Like a thousand rotting corpses, a woman
in West Palm Beach is quoted in the news,
describing the excrement deposited by
a wake of vultures invading patios
and poolsides of wealthy people's multi-
million dollar vacation homes. Their vomit
contributes to the stench: but this is
apparently what they do, almost as though
afflicted with bulimia, to make themselves
lighter for flight. You wonder what tanned
bodies they found stretched out on deck
chairs, recently oiled and primed with
expensive sunscreen— But perhaps they
were already dead, since National Geographic
says vultures rarely attack living or healthy
animals? It's so unreal you'd laugh out loud,
imagining these dark-robed birds, gaunt
justices screaming Metaphor, metaphor, metaphor!
before beaks come down like gavels, drill
expertly into bones, and marbled fat streams out.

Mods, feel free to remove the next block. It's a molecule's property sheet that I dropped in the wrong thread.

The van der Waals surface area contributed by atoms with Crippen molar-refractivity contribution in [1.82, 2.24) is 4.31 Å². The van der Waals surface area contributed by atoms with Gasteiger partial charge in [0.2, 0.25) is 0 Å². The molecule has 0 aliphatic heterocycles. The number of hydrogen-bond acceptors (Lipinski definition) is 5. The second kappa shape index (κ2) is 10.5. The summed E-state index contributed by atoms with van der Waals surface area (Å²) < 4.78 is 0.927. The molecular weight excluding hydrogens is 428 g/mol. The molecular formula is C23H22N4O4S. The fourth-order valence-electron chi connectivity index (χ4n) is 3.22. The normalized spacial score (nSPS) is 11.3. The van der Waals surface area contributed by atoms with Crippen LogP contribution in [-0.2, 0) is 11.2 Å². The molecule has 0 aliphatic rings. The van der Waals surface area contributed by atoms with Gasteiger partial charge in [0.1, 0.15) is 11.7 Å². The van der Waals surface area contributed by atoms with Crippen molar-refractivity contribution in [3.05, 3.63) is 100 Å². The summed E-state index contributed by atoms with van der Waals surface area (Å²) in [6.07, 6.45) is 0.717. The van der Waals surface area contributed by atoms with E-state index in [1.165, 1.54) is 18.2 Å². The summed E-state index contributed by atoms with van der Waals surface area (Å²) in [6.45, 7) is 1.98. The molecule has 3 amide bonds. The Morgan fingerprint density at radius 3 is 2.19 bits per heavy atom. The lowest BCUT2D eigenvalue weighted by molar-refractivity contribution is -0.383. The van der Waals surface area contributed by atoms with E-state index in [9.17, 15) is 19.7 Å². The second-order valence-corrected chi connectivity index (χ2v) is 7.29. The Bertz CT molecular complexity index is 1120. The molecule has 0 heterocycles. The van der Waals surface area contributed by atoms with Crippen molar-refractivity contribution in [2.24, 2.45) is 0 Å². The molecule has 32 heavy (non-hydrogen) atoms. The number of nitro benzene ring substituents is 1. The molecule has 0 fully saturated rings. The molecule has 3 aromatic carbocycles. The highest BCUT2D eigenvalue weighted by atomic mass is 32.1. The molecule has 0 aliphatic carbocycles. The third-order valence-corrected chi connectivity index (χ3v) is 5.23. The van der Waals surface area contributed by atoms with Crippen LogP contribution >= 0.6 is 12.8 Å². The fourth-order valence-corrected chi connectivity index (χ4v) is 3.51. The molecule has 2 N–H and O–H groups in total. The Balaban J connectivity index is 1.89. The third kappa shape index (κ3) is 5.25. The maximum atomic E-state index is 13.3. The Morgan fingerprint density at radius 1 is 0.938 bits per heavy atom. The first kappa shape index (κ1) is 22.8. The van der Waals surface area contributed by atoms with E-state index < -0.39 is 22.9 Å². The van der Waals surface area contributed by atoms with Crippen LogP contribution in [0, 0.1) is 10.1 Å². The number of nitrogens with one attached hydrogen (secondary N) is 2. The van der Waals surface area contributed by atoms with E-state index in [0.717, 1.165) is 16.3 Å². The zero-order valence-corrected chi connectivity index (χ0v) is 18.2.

Poet Luisa A. Igloria (Poetry Foundation web page, author webpage ) is Co-Winner of the 2019 Crab Orchard Open Competition in Poetry for her manuscript Maps for Migrants and Ghosts, forthcoming from Southern Illinois University Press in fall 2020. She is the winner of the 2015 Resurgence Prize (UK), the world’s first major award for ecopoetry, selected by former UK poet laureate Sir Andrew Motion, Alice Oswald, and Jo Shapcott. She is the author of What is Left of Wings, I Ask (2018 Center for the Book Arts Letterpress Chapbook Prize, selected by former US Poet Laureate Natasha Trethewey); Bright as Mirrors Left in the Grass (Kudzu House Press eChapbook selection for Spring 2015), Ode to the Heart Smaller than a Pencil Eraser (Utah State University Press, 2014 May Swenson Prize), Night Willow (Phoenicia Publishing, 2014), The Saints of Streets (University of Santo Tomas Publishing House, 2013), Juan Luna’s Revolver (2009 Ernest Sandeen Prize, University of Notre Dame Press), and nine other books. She is a member of the core faculty of the MFA Creative Writing Program at Old Dominion University which she directed from 2009-2015. In 2018, she was the inaugural Glasgow Distinguished Writer in Residence at Washington and Lee University. When she isn’t writing, reading, or teaching, she cooks with her family, knits, hand-binds books, and listens to tango music.